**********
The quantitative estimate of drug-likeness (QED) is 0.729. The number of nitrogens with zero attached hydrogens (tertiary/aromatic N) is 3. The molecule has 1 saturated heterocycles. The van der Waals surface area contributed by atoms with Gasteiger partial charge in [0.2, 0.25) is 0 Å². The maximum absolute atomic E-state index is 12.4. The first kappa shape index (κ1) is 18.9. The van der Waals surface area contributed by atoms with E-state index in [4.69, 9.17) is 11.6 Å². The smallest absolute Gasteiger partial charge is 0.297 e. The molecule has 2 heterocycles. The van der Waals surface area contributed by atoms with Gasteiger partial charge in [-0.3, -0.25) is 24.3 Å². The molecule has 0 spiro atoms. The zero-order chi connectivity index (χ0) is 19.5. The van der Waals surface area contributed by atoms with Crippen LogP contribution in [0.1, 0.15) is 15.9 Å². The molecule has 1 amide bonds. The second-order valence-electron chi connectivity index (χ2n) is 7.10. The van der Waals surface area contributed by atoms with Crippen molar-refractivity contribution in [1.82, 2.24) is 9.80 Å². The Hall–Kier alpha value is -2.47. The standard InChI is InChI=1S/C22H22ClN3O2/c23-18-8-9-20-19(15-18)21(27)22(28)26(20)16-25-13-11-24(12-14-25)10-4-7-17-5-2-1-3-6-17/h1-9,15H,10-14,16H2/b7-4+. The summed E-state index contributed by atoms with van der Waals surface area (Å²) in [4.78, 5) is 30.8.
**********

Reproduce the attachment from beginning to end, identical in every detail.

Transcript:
The quantitative estimate of drug-likeness (QED) is 0.729. The number of nitrogens with zero attached hydrogens (tertiary/aromatic N) is 3. The molecule has 1 saturated heterocycles. The van der Waals surface area contributed by atoms with Gasteiger partial charge in [0.2, 0.25) is 0 Å². The maximum absolute atomic E-state index is 12.4. The first kappa shape index (κ1) is 18.9. The van der Waals surface area contributed by atoms with E-state index in [4.69, 9.17) is 11.6 Å². The smallest absolute Gasteiger partial charge is 0.297 e. The molecule has 2 heterocycles. The van der Waals surface area contributed by atoms with Gasteiger partial charge in [-0.3, -0.25) is 24.3 Å². The molecule has 0 spiro atoms. The zero-order chi connectivity index (χ0) is 19.5. The van der Waals surface area contributed by atoms with Crippen LogP contribution in [0.1, 0.15) is 15.9 Å². The molecule has 1 amide bonds. The second-order valence-electron chi connectivity index (χ2n) is 7.10. The van der Waals surface area contributed by atoms with Crippen molar-refractivity contribution in [1.82, 2.24) is 9.80 Å². The Hall–Kier alpha value is -2.47. The standard InChI is InChI=1S/C22H22ClN3O2/c23-18-8-9-20-19(15-18)21(27)22(28)26(20)16-25-13-11-24(12-14-25)10-4-7-17-5-2-1-3-6-17/h1-9,15H,10-14,16H2/b7-4+. The summed E-state index contributed by atoms with van der Waals surface area (Å²) in [4.78, 5) is 30.8.